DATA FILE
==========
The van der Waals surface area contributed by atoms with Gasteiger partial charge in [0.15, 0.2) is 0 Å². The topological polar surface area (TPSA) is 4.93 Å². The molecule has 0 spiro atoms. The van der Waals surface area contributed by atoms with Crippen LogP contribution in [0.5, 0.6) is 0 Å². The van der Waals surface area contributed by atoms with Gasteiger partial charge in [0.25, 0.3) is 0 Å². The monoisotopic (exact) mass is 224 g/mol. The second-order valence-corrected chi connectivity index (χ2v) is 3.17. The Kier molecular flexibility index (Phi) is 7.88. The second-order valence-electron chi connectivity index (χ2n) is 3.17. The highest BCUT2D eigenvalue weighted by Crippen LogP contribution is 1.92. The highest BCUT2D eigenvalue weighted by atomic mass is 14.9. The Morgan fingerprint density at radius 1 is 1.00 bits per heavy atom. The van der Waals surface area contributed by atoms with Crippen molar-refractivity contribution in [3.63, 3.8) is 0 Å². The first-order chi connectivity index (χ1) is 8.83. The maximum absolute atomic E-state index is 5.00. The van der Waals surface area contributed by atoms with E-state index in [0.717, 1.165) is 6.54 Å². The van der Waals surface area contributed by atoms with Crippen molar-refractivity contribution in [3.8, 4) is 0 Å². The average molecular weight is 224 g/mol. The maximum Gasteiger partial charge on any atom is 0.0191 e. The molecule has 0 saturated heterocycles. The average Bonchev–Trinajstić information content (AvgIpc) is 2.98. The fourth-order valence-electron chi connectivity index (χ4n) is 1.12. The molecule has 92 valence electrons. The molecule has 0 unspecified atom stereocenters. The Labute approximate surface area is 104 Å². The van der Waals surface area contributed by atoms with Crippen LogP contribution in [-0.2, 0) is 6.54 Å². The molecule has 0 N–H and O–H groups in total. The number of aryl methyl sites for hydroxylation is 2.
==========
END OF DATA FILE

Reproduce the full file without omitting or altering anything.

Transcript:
The van der Waals surface area contributed by atoms with Gasteiger partial charge in [0.15, 0.2) is 0 Å². The topological polar surface area (TPSA) is 4.93 Å². The molecule has 0 spiro atoms. The van der Waals surface area contributed by atoms with Crippen LogP contribution in [0.5, 0.6) is 0 Å². The van der Waals surface area contributed by atoms with Gasteiger partial charge in [0.25, 0.3) is 0 Å². The monoisotopic (exact) mass is 224 g/mol. The second-order valence-corrected chi connectivity index (χ2v) is 3.17. The Kier molecular flexibility index (Phi) is 7.88. The second-order valence-electron chi connectivity index (χ2n) is 3.17. The highest BCUT2D eigenvalue weighted by Crippen LogP contribution is 1.92. The highest BCUT2D eigenvalue weighted by atomic mass is 14.9. The Morgan fingerprint density at radius 1 is 1.00 bits per heavy atom. The van der Waals surface area contributed by atoms with Crippen molar-refractivity contribution in [3.63, 3.8) is 0 Å². The first-order chi connectivity index (χ1) is 8.83. The maximum absolute atomic E-state index is 5.00. The van der Waals surface area contributed by atoms with E-state index in [0.717, 1.165) is 6.54 Å². The van der Waals surface area contributed by atoms with Crippen molar-refractivity contribution in [3.8, 4) is 0 Å². The average molecular weight is 224 g/mol. The maximum Gasteiger partial charge on any atom is 0.0191 e. The molecule has 0 saturated heterocycles. The average Bonchev–Trinajstić information content (AvgIpc) is 2.98. The fourth-order valence-electron chi connectivity index (χ4n) is 1.12. The molecule has 92 valence electrons. The molecule has 0 unspecified atom stereocenters. The Labute approximate surface area is 104 Å². The van der Waals surface area contributed by atoms with Crippen LogP contribution in [-0.2, 0) is 6.54 Å². The molecule has 0 N–H and O–H groups in total. The number of aryl methyl sites for hydroxylation is 2.